It is true that the incommunicable character of the ineffable name serves to explain the absolute independence of God and the identity of His Being with His Substance. He alone is indeterminate Being, inasmuch as He possesses

1 This word is compounded of Hallelu, 'praise ye,' and Jah, 'God.'
2 Cf. Del Prado, O.P., De Veritate Fundamentali.

Thesis III, S.S.C., die 27 Julii, 1914.

the fullness of being. All creatures are determined in their essences to a certain finite mode of existence. Being, as such, is only realized in God. Being, the transcendental, has not, as such, a concrete existence, but exists determined in creatures, in one or other of the suprema genera, in substance or accident. But in God the reason of being is also the reason of substance.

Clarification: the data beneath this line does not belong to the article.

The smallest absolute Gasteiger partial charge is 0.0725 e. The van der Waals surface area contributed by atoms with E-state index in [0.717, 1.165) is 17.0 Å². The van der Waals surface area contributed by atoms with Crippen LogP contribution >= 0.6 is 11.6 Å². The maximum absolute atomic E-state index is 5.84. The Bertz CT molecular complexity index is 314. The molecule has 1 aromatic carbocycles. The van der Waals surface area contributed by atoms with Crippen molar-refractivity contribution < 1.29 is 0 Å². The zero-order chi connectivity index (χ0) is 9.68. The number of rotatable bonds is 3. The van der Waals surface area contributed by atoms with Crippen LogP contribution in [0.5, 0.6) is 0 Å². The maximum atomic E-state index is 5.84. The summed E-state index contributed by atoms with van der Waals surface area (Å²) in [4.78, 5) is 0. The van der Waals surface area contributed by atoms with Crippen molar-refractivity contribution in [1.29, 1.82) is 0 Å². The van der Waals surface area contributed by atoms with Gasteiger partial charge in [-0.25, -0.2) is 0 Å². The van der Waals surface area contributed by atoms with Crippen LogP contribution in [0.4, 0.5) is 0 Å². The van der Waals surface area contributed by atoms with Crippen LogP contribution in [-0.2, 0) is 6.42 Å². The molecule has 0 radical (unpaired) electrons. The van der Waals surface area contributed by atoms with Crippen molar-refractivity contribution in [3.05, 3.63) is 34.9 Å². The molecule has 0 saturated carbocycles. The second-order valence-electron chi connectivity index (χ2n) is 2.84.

The ineffable name serves also to explain the eternity of God. It abstracts from time conditions, and so cannot be predicated of creatures which are subject to change. When a creature is said to be, there is always at least an implied antithesis introduced. Thus, when it is said John is, the predication of the verb is made in contrast to his past or future existence. Absolutely speaking, then, the verb to be can only be predicated of being without succession, and unlimited by time conditions. In this sense it can only be said of God that He is. To say, therefore, of God that He is, ever was and ever shall be, cannot contain the full connotation of His nature. Neither can it represent His absolute eternity. A necessary element, and one essential to the definition of God's eternity, is duration without succession. Hence, Boetius, in his definition of absolute eternity, claims for it not only full but also simultaneous possession of being.